No wonder it is remembered as a magical place. On a Friday evening, the helicopter carrying the President of the United States would approach the shores of Nantucket Sound and alight on the lawn of the sprawling Kennedy home in Hyannis Port that had been the emotional center of the family's life for decades.
A rush of suntanned children — JFK's own daughter and son, and a flock of nieces and nephews — swarmed the President as he arrived for a few days of relaxation and family time.
And though he remained at the center of a network that was poised to respond to any national threat or crisis, it was here, in the salty breeze of the New England coast, that he found renewal and inspiration.
"Alive with Children and Good Times"
The Kennedy home on Cape Cod was "alive with children and good times," the President's youngest brother later recalled. "He arrived here and had an entirely different kind of mood."
Throughout his life, the sights and sounds of the Cape sustained President Kennedy. At the White House, he surrounded himself with pictures and things that transported him back to the place he loved best.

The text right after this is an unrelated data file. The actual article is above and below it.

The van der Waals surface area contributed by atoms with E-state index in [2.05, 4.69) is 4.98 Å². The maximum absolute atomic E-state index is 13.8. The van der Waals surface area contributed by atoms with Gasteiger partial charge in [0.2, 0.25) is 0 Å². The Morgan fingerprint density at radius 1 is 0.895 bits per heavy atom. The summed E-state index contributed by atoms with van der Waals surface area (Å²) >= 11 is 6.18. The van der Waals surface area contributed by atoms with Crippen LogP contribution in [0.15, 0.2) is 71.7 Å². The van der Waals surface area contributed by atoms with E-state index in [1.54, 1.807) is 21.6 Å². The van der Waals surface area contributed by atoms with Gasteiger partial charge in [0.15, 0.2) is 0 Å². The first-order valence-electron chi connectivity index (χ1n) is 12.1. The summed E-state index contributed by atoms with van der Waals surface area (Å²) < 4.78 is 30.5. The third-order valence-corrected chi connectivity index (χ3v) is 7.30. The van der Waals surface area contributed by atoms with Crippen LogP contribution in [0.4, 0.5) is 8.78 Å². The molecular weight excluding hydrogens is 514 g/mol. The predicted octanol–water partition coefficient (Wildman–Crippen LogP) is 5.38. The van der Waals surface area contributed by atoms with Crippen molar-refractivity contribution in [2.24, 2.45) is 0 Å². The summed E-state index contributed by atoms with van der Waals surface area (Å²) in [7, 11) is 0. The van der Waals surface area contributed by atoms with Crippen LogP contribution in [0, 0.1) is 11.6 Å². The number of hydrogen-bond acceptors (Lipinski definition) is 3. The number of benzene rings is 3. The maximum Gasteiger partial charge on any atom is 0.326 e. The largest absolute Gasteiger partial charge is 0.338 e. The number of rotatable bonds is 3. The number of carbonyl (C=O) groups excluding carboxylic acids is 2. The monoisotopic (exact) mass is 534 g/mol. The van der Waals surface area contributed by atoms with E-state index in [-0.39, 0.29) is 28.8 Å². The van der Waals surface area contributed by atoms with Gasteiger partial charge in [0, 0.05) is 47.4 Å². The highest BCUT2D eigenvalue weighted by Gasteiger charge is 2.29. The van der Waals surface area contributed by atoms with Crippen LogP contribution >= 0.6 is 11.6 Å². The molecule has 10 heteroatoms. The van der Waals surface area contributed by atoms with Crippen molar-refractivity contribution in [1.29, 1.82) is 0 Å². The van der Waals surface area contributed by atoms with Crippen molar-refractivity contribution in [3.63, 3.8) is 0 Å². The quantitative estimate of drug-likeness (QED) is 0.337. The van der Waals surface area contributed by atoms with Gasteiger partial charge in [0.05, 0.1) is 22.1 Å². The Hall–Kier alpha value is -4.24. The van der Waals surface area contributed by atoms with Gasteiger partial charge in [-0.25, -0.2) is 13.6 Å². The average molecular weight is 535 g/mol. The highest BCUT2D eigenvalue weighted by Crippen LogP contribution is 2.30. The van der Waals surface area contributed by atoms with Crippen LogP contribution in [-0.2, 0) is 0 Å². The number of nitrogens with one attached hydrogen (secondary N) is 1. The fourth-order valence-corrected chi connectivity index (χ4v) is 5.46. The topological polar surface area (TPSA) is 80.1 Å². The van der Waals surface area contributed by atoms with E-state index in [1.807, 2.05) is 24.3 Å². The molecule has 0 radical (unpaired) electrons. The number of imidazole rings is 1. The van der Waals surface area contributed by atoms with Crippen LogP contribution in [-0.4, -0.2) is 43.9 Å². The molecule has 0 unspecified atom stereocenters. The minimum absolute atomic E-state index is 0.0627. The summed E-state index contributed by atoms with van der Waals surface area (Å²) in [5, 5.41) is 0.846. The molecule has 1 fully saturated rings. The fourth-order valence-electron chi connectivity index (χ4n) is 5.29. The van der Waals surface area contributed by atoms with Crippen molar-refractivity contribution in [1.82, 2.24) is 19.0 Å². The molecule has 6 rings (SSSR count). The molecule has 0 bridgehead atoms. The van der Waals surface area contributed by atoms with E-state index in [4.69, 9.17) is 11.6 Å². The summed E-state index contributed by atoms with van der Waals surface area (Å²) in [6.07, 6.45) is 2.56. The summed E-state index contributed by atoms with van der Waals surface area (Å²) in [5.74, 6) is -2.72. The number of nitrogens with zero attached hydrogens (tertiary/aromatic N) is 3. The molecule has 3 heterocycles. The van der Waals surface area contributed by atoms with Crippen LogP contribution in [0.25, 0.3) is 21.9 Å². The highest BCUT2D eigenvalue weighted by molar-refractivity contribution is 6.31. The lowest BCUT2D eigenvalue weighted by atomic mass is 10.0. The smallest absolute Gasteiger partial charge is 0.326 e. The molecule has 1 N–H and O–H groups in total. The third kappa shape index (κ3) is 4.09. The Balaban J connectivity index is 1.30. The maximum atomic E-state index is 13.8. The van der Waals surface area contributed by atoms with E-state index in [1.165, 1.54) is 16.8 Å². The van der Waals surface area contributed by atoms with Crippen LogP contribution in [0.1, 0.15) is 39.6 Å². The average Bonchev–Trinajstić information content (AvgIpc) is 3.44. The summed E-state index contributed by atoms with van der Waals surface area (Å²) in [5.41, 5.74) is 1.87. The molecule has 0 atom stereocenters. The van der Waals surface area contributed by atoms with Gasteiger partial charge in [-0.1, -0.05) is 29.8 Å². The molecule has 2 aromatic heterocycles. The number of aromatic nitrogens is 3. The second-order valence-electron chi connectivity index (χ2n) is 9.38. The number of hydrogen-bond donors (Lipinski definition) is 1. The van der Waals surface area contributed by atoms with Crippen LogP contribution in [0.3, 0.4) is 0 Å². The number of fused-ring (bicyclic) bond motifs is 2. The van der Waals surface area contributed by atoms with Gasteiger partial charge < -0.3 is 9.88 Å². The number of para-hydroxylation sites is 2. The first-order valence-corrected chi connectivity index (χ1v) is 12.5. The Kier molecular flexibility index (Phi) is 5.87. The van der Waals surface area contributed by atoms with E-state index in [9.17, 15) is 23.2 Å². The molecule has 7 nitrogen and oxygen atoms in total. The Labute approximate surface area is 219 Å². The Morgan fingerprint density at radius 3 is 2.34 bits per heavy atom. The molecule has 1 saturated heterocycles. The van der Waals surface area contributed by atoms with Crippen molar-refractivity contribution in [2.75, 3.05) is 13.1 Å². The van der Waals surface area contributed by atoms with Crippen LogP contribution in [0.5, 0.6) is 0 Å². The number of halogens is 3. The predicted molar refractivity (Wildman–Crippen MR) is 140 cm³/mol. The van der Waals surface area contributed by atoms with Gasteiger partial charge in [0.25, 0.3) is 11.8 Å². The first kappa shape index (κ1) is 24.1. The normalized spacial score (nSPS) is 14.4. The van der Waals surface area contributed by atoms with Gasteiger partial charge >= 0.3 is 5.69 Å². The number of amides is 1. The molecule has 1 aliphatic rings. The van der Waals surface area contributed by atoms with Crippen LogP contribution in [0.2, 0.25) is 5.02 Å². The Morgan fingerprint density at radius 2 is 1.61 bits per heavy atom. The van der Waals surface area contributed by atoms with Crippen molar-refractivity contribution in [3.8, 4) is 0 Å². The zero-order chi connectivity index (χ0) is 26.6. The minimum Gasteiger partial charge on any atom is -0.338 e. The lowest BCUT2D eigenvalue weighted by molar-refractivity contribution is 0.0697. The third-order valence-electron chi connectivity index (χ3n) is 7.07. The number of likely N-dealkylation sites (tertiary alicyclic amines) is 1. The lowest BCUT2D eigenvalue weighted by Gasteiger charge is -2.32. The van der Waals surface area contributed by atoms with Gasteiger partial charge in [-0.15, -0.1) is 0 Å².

Presented in this exhibit is a selection of original artifacts, photographs, and historic film footage to provide a glimpse of the private family man and to evoke the carefree abandon of a summer afternoon.
Highlights from the exhibit are never-before-displayed artifacts from the Kennedy family's summers on Cape Cod, including President Kennedy's Golf Cart, his golf club and a set of personalized golf balls.
This toy schooner, a gift to John Jr., was presented to President Kennedy on June 2, 1963 during his state visit to Italy by President Antonio Segni.
Jacqueline Kennedy commissioned a Cape Cod woodcarver to create these shorebirds as a gift for her husband. President Kennedy displayed them in the Oval Office. The sailboat weather vane was also a gift from the First Lady to the President on the occasion of his 46th birthday. It was intended for their Cape Cod home.